Secondary Metabolites: Deterring Herbivores

Abstract

All plants produce and store secondary metabolites (SMs), which are not important for primary or energy metabolism of a plant. However, SMs are not waste products, but important for the ecological fitness and survival of the plants producing them. Apparently, plants have evolved the production and storage of SM as a means to defend themselves against herbivores, bacteria, fungi and viruses, as well as other competing plants. Most SMs can interfere with basic molecular targets of animals or microbes and thus provide plants with an adequate protection against a multitude of enemies. Plants usually produce complex mixtures of SMs, which can work in an additive or even synergistic way. Some defence chemicals address a single target, such as a neurotransmitter receptor or an ion channel; others have a broad‐activity spectrum and exhibit pleiotropic activities on several targets. SMs also serve as signal compounds attracting pollinating and fruit‐dispersing animals.

Key Concepts

  • Plants cannot run away when attacked by herbivores; they use defence chemicals to ward off enemies.
  • Plants do not have an elaborate immune system with specific antibodies to defend themselves against microbes, and instead use antimicrobial secondary metabolites (SMs) in their innate immune system.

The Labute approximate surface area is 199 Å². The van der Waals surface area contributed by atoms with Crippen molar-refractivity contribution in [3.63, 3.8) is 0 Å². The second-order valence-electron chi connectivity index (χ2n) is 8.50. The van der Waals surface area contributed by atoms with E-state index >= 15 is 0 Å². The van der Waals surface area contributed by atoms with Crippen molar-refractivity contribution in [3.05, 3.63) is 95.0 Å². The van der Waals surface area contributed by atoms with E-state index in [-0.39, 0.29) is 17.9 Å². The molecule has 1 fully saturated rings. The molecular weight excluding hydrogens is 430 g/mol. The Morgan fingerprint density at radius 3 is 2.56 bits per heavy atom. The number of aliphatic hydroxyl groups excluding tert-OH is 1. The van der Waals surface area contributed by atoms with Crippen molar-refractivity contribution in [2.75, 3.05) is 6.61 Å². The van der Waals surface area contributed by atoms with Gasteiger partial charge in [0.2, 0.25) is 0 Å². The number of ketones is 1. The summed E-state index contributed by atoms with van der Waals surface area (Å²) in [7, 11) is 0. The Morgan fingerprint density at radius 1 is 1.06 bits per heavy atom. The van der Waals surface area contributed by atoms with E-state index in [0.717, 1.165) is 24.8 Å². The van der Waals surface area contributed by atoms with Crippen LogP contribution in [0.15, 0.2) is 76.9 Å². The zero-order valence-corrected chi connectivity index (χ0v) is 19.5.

• Plants produce and store complex mixtures of SMs with additive or even synergistic activities.
  • SMs are important for chemical defence but are also used to attract pollinating and fruit‐dispersing animals.
  • The process of biosynthesis, transport and storage of SMs is energetically costly.
  • Some SMs specifically interact with a particular molecular target in herbivores or microbes, whereas other SMs are nonselective, thus being able to address a multitude of enemies.
  • Synthesis, transport and storage of SMs are optimised in space and time to fulfil the ecological functions.
  • Although some SMs are stored in a constitutive way, others are inducible and are only made in case of danger.
  • Jasmonic acid and salicylic acid are important signal molecules in the regulation of SM biosynthesis.
  • Herbivores have evolved effective biochemical adaptations towards the defence chemistry of plants, involving cytochrome p450 enzymes and ABC transporters.

Keywords: chemical defence; herbivores; microbes; allelochemicals; signal and defence compounds

Figure 1. Structures of representatives from classes of secondary metabolites (Table). (a) Amines: butylamine and , ‐dimethyltryptamine. Alkaloids: sparteine and nicotine. Nonprotein amino acids: canavanine. Cyanogenic glucosides: prunasin. Glucosinolates: glucobrassicin. Monoterpenes: thymol. Sesquiterpenes: helenalin. Diterpenes: ginkgolide B. Triterpenes: oleanolic acid. Steroids: diosgenin. (b) Tetraterpenes: β‐carotene. Polyketides: emodin. Polyenes: cicutoxin. Flavonoids: quercetin. Isoflavones: genistein. Anthocyanins: malvidin. Phenylpropanoids: rosmarinic acid.
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Wink, Michael(Jan 2016) Secondary Metabolites: Deterring Herbivores. In: eLS. John Wiley & Sons Ltd, Chichester. http://www.els.net [doi: 10.1002/9780470015902.a0000918.pub3]